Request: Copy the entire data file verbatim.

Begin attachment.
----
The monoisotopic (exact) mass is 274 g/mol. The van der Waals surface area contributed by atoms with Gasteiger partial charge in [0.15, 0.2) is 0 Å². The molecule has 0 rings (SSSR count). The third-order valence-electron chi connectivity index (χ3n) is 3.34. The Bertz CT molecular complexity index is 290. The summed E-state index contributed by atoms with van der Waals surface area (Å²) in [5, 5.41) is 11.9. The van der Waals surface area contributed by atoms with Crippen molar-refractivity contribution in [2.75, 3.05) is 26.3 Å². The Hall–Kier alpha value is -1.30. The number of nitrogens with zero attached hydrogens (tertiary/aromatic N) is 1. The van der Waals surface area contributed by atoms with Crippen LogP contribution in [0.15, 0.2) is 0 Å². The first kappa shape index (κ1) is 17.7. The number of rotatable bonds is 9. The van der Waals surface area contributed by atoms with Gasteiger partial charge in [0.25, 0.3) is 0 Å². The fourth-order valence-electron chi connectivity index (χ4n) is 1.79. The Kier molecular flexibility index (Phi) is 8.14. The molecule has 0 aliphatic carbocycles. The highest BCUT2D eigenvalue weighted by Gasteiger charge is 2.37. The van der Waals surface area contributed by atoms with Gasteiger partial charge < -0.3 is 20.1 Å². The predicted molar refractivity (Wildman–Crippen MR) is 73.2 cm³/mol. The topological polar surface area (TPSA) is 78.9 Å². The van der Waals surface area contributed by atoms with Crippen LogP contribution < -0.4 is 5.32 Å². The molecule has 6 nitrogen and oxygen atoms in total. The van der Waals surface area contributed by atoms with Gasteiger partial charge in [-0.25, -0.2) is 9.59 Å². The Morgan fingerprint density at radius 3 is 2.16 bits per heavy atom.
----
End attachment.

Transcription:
The monoisotopic (exact) mass is 274 g/mol. The van der Waals surface area contributed by atoms with Gasteiger partial charge in [0.15, 0.2) is 0 Å². The molecule has 0 rings (SSSR count). The third-order valence-electron chi connectivity index (χ3n) is 3.34. The Bertz CT molecular complexity index is 290. The summed E-state index contributed by atoms with van der Waals surface area (Å²) in [5, 5.41) is 11.9. The van der Waals surface area contributed by atoms with Crippen molar-refractivity contribution in [2.75, 3.05) is 26.3 Å². The Hall–Kier alpha value is -1.30. The number of nitrogens with zero attached hydrogens (tertiary/aromatic N) is 1. The van der Waals surface area contributed by atoms with Crippen LogP contribution in [0.15, 0.2) is 0 Å². The first kappa shape index (κ1) is 17.7. The number of rotatable bonds is 9. The van der Waals surface area contributed by atoms with Gasteiger partial charge in [0.25, 0.3) is 0 Å². The fourth-order valence-electron chi connectivity index (χ4n) is 1.79. The Kier molecular flexibility index (Phi) is 8.14. The molecule has 0 aliphatic carbocycles. The highest BCUT2D eigenvalue weighted by Gasteiger charge is 2.37. The van der Waals surface area contributed by atoms with Gasteiger partial charge < -0.3 is 20.1 Å². The predicted molar refractivity (Wildman–Crippen MR) is 73.2 cm³/mol. The topological polar surface area (TPSA) is 78.9 Å². The van der Waals surface area contributed by atoms with Crippen LogP contribution < -0.4 is 5.32 Å². The molecule has 6 nitrogen and oxygen atoms in total. The van der Waals surface area contributed by atoms with Gasteiger partial charge in [-0.25, -0.2) is 9.59 Å². The Morgan fingerprint density at radius 3 is 2.16 bits per heavy atom.